Zakk Wylde: Why and How I Was Asked to Rejoin Ozzy’s Band

By Damian Fanelli | Photo: Kevin Winter/Getty Images

On April 28, we announced that Zakk Wylde would reunite with his old boss—Ozzy Osbourne—for a 2017 summer tour that happens to mark the 30th anniversary of the duo’s first collaboration. The news marked the end of Ozzy’s nearly decade-long collaboration with guitarist Gus G. But—and we remember the many comments on Facebook—a lot of fans wondered exactly why the shift had taken place. As it turns out, the reason is rather, well, simple.

“Oz called up; he said at this juncture Gus couldn’t do it,” Wylde told 98.9 The Rock this past Saturday, June 3.

“And he said, ‘Who else could get the dishes as clean and the linens as fluffy as they were back in the day?’ So that’s the reason why. It really has nothing to do with the guitar playing. It’s just ’cause Gus couldn’t do it. So they’re, like, ‘Well, we’ll let him play guitar while he’s here anyway doing dishes and linens.’”

Back on April 28, Gus was quick to release a statement wishing Ozzy and Zakk well.

“It’s been an honor and a privilege playing by your side since 2009,” Gus wrote. “Nothing but great times and an experience of a lifetime. As a fan, it’s great to see Ozzy and Zakk back together. It’s been long overdue.”

Ozzy’s touring band will be rounded out by Rob “Blasko” Nicholson on bass, Tommy Clufetos on drums and Adam Wakeman on keyboards.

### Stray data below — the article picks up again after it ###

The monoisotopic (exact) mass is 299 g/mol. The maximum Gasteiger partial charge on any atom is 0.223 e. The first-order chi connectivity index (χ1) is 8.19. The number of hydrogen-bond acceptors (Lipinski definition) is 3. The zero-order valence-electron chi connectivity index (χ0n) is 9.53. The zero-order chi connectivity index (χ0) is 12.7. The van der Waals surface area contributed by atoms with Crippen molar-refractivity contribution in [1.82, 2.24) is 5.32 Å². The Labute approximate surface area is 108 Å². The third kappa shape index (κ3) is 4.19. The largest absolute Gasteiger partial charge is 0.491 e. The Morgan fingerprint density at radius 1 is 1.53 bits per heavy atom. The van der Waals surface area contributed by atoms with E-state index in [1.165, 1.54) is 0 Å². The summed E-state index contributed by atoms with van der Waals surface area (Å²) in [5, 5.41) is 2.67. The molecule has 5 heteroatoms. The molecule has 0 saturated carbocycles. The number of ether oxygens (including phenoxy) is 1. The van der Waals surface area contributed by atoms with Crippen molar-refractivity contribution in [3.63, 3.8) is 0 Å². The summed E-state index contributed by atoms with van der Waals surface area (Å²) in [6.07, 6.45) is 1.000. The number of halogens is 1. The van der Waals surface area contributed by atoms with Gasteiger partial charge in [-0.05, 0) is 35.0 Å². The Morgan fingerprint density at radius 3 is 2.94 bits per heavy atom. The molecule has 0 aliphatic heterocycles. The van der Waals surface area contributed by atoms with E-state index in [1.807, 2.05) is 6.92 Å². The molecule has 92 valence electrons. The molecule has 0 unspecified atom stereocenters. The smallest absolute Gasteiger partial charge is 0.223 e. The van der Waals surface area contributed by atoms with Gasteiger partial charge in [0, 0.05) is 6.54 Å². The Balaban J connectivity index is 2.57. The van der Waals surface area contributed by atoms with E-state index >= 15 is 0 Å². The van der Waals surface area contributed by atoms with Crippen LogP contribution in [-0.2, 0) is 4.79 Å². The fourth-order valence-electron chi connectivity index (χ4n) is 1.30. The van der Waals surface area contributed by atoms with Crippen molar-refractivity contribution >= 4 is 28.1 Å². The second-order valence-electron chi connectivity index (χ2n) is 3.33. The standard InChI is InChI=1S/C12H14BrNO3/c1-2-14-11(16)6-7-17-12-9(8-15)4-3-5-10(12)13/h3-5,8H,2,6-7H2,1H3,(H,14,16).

“If I wasn’t working with Ozzy I’d probably be back home playing with a good band, but mentally I’d be nowhere near the level I’m at today,” Wylde told Guitar World in 1990. “Ozzy gives me immediate feedback. He’ll tell me whether something blows or if he thinks it ‘s good; he also gives me hints on what to do on stage. If I was hanging with my friends, probably nothing would be said.

“[futureusgalleryOzzy] would always say, ‘That sounds like Hendrix—just be Zakk.’ The first few times he said that, I didn’t know what to do. I mean, how do you get your own style? There aren’t any manuals. I’d try to defend myself by saying, ‘Well, this is the way I play, this is Zakk!’ Then I’d go home at night and practice until I was blue in the face, trying to figure which way to turn, but never sure whether I was on the right track. I eventually realized that Ozzy was right, and he helped me weed all those copycat licks out of my playing. But it was a little frightening.

“Ozzy helped me get through the stage where I idolized people; now I simply appreciate their playing. I love a lot of other guitar players, but now I’m happy with myself.”

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